How to make your site yield good statistics

Web usability studies talk about both utilizing both good visual design and good organization to attract and keep users on a site. Both facets of design are essential not only for having an effective professional presence, but also for charting that presence.

Some tips:

  • If you have enough information to do so, create distinct pages instead of trying to fit everything on one main page. This will keep your site organized and make it possible to see which pages are getting the most attention. (For example, separate your portfolio, resume, and coursework pages.)
  • Title and label pages succinctly and match navigation links to page URLs. This makes it easier to discern which pages visitors are landing on and where they are going.
  • Make it possible for viewers to download documents. If you have created a great tutorial for work or designed promotional materials as a volunteer, create a link to a pdf or other version. It will give potential employers a sense of your work and it will allow you to see which specific documents are being downloaded.
  • Link all of your sites together so you can see which gets the most traffic and which directs the most traffic. On my portfolio site, I have a link to my blog and Twitter; on my blog I have my Twitter feed in a prime location and have a link to my portfolio site, and so on.

How to guesstimate interview questions

Once your site is organized, you will be able to see who is looking at your site, and hopefully a percentage of those views will be from potential employers. You will be able to see the visitor location (city, state, country) as well as the institution or Internet provider.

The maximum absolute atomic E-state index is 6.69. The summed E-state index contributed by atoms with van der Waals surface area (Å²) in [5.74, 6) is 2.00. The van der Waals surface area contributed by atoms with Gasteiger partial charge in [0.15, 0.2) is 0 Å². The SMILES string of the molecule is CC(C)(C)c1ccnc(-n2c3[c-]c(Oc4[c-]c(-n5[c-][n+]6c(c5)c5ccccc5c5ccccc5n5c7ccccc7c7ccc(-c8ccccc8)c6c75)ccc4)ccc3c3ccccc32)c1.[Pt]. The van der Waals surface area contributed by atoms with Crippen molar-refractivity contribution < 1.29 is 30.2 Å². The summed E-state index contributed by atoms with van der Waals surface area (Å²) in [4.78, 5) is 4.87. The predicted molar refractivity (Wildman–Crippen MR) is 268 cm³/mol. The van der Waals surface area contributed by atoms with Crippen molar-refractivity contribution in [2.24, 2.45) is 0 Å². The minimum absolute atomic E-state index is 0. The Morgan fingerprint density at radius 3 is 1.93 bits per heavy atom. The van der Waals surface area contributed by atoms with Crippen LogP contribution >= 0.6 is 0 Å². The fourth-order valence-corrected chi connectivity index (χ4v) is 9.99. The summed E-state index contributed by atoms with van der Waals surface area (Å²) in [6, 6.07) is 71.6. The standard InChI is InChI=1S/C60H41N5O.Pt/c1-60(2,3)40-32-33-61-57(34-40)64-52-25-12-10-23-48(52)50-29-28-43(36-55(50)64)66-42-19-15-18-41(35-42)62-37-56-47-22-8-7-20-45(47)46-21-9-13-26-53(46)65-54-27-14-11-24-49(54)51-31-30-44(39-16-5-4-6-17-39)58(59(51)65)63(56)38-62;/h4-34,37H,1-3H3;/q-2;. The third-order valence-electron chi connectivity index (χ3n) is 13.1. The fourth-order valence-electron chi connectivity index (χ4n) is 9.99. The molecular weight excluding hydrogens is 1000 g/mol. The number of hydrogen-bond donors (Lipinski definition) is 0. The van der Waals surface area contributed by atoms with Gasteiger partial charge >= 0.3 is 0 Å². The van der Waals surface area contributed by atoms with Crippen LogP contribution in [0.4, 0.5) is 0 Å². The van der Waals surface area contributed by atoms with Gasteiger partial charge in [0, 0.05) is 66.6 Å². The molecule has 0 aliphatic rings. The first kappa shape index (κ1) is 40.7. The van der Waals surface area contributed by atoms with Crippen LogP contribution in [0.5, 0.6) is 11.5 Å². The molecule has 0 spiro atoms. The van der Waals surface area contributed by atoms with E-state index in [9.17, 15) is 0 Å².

Clearly, you will be primed to general interview questions based on the job description and qualifications listed; however, extra detail can be constructed from page hits and downloads.

This is where the importance of offering downloadable items comes into play. You might be asked specific questions about your work on these items; I was asked in a couple interviews for more information about items search committee members had downloaded. I also noticed one library looked more at my blog than my site and sure enough during the interview they expressed an interest in someone being able to do more promotion for the library virtually in Web 2.0 platforms. It is possible to determine a potential employer’s focus based on how they view your materials.

Having a great site is more than just the half of it, but employing and using statistics to track site visitors and content can be immensely useful not only during the job search, but also in determining the effectiveness of your online presence.

Recommended Reading


Nicole Pagowsky is a reference/instruction/collection development Librarian III at El Centro Community College in Dallas, Texas. Read her blog, The Pumped Librarian and her tweets.